my mistake, i thought i remembered James Wharram boats as being stitch and glue. I'm not even sure if stitch and glue is a viable method anymore with the price of marine plywood board in the uk. I'm also not sure if the first stitch and glue boats even used a "marine plywood" grade.
     
  10. JSL
    Joined: Nov 2012
    Posts: 578
    Likes: 18, Points: 18, Legacy Rep: 41
    Location: Delta BC

    JSL Senior Member

    Some good advice from all the preceding.
    Not sure about the UK but if I have my memory correct, here in north America during the 70's we were dealing with the arab oil embargo. Resin was not in good supply and there were rumors that some may have thinned it out a bit. Polyester resin will absorb a small percentage of water and 'thinning' may have made it worse.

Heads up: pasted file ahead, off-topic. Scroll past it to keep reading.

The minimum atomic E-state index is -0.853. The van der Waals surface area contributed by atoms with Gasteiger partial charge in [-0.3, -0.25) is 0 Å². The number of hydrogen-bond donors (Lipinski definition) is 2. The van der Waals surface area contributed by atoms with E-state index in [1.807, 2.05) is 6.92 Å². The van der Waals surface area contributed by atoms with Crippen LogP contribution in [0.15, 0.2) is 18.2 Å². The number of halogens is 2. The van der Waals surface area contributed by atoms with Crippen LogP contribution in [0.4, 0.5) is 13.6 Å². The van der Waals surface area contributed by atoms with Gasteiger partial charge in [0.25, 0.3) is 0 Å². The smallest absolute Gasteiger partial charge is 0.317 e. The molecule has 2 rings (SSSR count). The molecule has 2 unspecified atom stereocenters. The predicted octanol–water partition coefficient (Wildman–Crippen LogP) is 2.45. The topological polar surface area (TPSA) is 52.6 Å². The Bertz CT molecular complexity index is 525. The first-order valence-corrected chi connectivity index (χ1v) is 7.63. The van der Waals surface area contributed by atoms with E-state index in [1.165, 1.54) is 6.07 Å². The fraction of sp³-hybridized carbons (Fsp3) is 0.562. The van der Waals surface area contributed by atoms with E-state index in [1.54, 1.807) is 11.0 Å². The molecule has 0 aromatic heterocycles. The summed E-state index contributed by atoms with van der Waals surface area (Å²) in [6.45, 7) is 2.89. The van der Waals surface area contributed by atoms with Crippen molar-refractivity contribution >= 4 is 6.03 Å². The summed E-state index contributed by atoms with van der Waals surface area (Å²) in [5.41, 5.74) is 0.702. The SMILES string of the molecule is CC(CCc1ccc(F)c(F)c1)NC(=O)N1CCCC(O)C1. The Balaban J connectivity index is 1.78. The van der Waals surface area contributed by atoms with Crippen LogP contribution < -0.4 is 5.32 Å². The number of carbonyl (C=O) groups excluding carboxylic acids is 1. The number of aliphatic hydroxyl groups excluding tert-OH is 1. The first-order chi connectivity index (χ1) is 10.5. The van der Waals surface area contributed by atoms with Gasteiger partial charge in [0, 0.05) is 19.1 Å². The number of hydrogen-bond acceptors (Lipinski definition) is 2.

fallguy likes this.
  11. fallguy
    Joined: Dec 2016
    Posts: 904
    Likes: 31, Points: 28, Legacy Rep: 10
    Location: usa

    fallguy Senior Member

    To be clearer, anytime anyone thru hulled a boat or screwed into a boat with balsa improperly since the dates of inquiry; those boats have pretty much all got core rot. So, if it wasn't on poor build practices, it could have been the nearly 50 years of people holing boats and not sealing the cores properly as well. One screw hole might have been all that was required.

    It is a serious issue.

    See, once a boat gets a dime sized intrusion of water below the waterline; the water starts to get pushed around by hydraulic pressure. Pascoe has a great piece on hydraulic erosion. A dime sized piece becomes plate sized in a hurry and total hull failure follows.